What does it take to become a great boss? A recent study by CareerBuilder.com (as mentioned in a Forbes article) found that 58% of managers received no kind of management training.
This type of organizational behavior lends credence to the concept of the Peter Principle. While they may be promoted for their technical or professional prowess, new managers are often ill-equipped and under-coached to handle the people management aspect of their job.
The concept of a “great boss” is flawed in itself. It implies superiority and for the employee, a sense of being subservient. Here’s 3 quick tips to understanding the roles of those in charge and who their primary focus is on:
Boss = Themselves: A boss wants people to know they are in charge. Phrases such as “I’m the Boss” and “Stop bossing me around” amplify this concept. Even organized crime recognizes the power of claiming the title of boss. This role is focused on establishing yourself as the rule maker and the one in power. It automatically creates a barrier between you and those in your charge. Do you truly want to run (or work for) an organization that a new employee’s first interaction with you is one of subservience?
Manager = The Work: A manager oversees the work and the people doing it. Their focus is to see that the work gets accomplished, and because of that, their level of people skills can significantly vary. There is a sense of guidance and hands-on involvement that comes with management. Now this doesn’t equate to being in the details, but requires at minimum, a relative knowledge of the project or process. The question then becomes, has the manager been effectively trained to understand the work AND the people performing it?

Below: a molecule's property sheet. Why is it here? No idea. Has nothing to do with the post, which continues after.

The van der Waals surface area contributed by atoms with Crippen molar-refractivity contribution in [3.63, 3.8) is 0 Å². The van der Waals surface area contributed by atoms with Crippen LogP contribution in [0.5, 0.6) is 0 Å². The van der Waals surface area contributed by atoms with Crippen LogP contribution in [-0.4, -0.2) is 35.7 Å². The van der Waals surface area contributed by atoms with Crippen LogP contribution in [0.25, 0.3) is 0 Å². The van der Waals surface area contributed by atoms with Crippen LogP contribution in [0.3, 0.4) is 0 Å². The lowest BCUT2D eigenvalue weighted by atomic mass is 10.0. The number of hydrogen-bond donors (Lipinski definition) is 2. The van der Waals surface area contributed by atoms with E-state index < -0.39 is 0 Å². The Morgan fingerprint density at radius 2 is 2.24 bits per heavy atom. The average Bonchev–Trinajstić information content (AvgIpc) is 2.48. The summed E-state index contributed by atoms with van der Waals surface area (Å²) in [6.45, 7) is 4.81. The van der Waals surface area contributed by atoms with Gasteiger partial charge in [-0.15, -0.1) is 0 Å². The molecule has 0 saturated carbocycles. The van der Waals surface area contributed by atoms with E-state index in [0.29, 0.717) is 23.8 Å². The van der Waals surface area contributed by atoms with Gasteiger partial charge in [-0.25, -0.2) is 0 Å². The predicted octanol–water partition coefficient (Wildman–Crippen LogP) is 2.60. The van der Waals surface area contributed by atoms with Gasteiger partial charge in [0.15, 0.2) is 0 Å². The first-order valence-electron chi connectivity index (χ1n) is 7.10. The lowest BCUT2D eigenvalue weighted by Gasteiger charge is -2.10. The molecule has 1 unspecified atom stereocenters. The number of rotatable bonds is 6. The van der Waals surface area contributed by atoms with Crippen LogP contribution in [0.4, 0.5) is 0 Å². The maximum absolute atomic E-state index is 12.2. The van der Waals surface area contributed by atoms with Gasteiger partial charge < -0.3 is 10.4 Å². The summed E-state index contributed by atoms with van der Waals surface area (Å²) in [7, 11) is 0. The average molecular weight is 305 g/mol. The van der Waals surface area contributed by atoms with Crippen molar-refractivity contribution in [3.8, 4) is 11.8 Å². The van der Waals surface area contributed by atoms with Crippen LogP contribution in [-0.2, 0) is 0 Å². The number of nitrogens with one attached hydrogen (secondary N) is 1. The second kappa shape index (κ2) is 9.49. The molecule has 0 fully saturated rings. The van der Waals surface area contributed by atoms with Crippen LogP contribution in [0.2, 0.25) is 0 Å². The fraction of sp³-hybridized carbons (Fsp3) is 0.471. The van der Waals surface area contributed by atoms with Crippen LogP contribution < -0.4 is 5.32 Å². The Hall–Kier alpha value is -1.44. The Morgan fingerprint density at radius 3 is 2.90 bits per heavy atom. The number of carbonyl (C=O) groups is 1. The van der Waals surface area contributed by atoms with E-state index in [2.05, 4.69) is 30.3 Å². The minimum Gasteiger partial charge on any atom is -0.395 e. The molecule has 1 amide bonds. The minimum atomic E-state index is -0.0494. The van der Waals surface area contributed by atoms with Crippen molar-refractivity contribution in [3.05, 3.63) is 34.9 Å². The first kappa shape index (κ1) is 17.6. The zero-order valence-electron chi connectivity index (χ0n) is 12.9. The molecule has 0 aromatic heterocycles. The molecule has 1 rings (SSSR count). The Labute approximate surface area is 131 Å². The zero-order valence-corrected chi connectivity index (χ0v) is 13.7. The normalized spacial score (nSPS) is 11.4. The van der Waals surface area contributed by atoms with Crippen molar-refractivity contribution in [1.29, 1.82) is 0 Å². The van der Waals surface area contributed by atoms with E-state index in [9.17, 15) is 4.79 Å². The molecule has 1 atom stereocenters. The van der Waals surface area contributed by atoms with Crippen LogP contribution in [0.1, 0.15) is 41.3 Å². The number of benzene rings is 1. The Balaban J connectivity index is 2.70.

Leader = The People: A leader leads the people. True leaders want their employees to do their job, and to do it for themselves. As a child, you are taught to follow the leader. This is because the leader knows the way and will show you the way. Leaders choose to be right alongside their subordinates or peers and are often effective even when they are not actively performing a function. Employees take confidence in leaders who support them and show genuine interest in their well-being.
Becoming a great boss should never be the goal of anyone in a senior-level role. You will never get the best of what they offer by simply being someone they have to answer to. Managers can be leaders, and leaders can be managers. However, a boss can never be a leader.